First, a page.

I am sure it would have been more cost effective to just change the water and start from scratch. I know a pool owner that did and he had a blue pool back in a week.
Little did I know just how long it would take. After several weeks, I just didn't seem to be making much progress. The chlorine levels stabilized, the pool was sanitary, it just had a lot of dirt and stuff in it.
I got in and walked every inch of the pool. The dirt on the bottom was exceedingly fine and slippery, but not in any way slimy. Remember I am still brushing like 2-3 times a day here. The whole pool.
At this point I can see the tile edging on the first step after the tanning ledge but not much else.
I took a sample of the water from the bottom so it would be full of the dirt, and spread it out in a pane of glass and let it dry. The resulting dirt was really really fine, like finer than talc. So I decided to sacrifice some water and vac to waste.
I let the pool settle for 8 hours or so, and then vacuumed the bottom and steps to waste. About 2 inches of water worth. Near the end I broke by old vacuum head and ordered a new one from Amazon. https://www.amazon.com/gp/product/B0...?ie=UTF8&psc=1
This one sucked.. or didn't actually suck. It wasn't doing the job. I decided I wanted something with an integrated brush. I ordered another: https://www.amazon.com/gp/product/B0...?ie=UTF8&psc=1
This one did much better.
After a couple of sessions of this, MUCH progress was made. I could see the honey badger as he patrolled the bottom.
I didn't have the time or energy to vacuum much any more the past few weeks, I just monitored and brushed about once a day. It has made such progress. The pool is now blue, clear (I can see the screw heads in the drain covers) - and very refreshing after working my tail off in the house.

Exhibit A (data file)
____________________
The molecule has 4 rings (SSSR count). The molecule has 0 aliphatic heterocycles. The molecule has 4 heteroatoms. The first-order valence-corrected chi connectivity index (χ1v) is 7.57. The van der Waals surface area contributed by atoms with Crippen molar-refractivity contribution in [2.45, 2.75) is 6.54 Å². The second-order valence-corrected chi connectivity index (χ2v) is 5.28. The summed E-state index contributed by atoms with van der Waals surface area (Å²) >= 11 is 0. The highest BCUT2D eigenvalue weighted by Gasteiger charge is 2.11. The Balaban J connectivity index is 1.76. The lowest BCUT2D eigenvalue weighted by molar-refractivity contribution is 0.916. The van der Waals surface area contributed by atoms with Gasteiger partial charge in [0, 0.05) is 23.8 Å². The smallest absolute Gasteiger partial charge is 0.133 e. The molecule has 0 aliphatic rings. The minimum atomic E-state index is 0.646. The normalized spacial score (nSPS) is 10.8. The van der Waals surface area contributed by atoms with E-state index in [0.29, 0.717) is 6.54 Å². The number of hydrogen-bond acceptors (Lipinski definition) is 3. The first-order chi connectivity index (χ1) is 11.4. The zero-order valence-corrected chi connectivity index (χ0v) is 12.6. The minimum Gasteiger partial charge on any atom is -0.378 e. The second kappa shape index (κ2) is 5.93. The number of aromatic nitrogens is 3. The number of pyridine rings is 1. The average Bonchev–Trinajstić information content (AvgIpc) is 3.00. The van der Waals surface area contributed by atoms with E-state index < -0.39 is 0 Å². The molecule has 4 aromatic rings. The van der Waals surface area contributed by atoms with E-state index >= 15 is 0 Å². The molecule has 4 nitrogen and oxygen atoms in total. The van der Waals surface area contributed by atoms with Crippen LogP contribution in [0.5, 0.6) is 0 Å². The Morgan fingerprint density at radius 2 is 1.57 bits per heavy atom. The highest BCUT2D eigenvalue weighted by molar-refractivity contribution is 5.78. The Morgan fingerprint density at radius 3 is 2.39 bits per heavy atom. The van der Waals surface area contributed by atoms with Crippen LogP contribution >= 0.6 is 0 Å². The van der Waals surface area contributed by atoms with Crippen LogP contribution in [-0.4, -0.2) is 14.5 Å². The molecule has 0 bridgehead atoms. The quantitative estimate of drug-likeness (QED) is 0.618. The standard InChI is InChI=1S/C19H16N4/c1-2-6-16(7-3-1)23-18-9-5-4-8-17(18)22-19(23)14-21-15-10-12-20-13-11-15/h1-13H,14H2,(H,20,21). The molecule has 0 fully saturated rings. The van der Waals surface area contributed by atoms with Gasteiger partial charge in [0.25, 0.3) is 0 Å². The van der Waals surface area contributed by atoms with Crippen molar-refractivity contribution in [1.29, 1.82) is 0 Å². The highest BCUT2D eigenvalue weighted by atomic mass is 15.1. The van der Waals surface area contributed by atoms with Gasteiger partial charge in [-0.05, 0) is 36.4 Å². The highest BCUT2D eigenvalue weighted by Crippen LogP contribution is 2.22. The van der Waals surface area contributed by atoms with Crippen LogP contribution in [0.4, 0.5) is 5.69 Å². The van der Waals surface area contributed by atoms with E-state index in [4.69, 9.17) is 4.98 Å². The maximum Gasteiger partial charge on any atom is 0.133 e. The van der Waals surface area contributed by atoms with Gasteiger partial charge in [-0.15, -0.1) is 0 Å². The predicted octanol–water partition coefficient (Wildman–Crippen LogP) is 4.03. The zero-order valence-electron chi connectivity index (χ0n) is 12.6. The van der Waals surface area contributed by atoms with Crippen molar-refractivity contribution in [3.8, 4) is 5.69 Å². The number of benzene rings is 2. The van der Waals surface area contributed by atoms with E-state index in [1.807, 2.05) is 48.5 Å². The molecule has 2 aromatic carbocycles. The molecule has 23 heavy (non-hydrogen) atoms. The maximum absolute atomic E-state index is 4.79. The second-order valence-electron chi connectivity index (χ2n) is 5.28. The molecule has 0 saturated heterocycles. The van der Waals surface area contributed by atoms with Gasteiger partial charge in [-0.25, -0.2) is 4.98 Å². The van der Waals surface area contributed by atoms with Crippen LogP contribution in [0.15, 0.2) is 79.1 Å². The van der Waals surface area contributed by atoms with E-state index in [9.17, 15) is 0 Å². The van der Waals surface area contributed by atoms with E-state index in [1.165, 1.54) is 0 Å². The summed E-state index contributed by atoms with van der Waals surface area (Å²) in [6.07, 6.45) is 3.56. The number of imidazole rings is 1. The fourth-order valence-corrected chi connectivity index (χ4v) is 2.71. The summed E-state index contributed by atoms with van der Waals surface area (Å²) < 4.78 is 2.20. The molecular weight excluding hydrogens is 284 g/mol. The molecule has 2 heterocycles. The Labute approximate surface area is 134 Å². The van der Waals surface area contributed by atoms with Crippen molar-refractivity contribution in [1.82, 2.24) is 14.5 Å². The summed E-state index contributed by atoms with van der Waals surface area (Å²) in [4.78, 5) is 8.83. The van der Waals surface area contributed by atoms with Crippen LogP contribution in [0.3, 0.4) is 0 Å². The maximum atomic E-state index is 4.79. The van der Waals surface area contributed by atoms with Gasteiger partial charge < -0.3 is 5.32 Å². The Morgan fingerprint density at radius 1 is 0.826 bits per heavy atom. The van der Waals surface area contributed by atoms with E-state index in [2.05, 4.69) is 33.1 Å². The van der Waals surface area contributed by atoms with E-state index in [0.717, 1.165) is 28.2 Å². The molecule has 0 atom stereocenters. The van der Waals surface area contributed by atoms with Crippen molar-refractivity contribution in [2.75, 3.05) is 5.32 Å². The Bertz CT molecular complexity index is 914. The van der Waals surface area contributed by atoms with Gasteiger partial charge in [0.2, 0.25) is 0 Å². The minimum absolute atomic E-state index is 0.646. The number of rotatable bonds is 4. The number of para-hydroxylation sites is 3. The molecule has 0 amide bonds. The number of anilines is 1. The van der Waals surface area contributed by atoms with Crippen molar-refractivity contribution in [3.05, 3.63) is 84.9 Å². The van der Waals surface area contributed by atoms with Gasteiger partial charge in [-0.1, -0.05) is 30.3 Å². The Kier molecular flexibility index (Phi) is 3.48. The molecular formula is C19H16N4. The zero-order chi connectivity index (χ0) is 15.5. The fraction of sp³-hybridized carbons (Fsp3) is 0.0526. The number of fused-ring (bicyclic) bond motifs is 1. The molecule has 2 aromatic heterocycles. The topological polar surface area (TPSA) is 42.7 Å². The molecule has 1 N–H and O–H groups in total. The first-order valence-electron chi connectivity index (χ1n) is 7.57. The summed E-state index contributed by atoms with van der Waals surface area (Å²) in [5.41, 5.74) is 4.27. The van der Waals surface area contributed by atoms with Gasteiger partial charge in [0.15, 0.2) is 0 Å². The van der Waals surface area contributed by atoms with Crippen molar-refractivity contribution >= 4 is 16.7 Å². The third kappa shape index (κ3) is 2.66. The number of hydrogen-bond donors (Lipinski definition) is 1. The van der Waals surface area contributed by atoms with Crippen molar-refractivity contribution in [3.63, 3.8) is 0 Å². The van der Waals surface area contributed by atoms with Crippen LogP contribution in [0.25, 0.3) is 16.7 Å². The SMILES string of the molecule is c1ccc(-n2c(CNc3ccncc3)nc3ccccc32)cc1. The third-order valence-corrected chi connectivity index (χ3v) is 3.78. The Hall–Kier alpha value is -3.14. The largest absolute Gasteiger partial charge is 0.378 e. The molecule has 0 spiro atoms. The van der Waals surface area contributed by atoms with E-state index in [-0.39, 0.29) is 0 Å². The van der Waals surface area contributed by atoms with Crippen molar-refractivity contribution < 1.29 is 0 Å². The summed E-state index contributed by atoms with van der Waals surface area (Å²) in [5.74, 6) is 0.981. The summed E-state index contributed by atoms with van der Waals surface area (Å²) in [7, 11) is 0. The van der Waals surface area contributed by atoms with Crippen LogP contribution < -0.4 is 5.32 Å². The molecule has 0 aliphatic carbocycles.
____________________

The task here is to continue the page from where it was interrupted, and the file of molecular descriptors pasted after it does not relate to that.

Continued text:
We got back in the house to live ASAP and it was almost a month to the day. Recovery in other areas has been slower than the pool, but progress is being made every day. Something is put back to rights almost every day. We now lack about 600 sq ft of flooring, trim, and doors in some rooms to be right again, and our furniture is still a few weeks out as we are having it made, in some cases re-made as well really liked the pieces we had and wanted them back.
But we are really glad to be home, and to have suffered as little loss as we did. Some folks were just plumb financially destroyed. We were lucky to have lived a life of savings and good income. So we lost most of our material possessions but it was not as much of our net as it was for other people. Our house, two rent houses, my daughters house, and my parents house, as well as a niece and her family were all flooded out and had to evacuate our homes.
We were the first back in, my daughter was about two weeks after that, and my parents are a little older and want to wait until the house is closer to completion before returning. They are about two weeks out now from returning home and they are living with my sister until then.
Above all, the TFP principles WORK. Testing, monitoring, and patience work. Even the nastiest swamp can be cleared up applying these methods. Have faith in them. It's dark now so I can't go take a picture of the pool to post, but I will try to remember to tomorrow.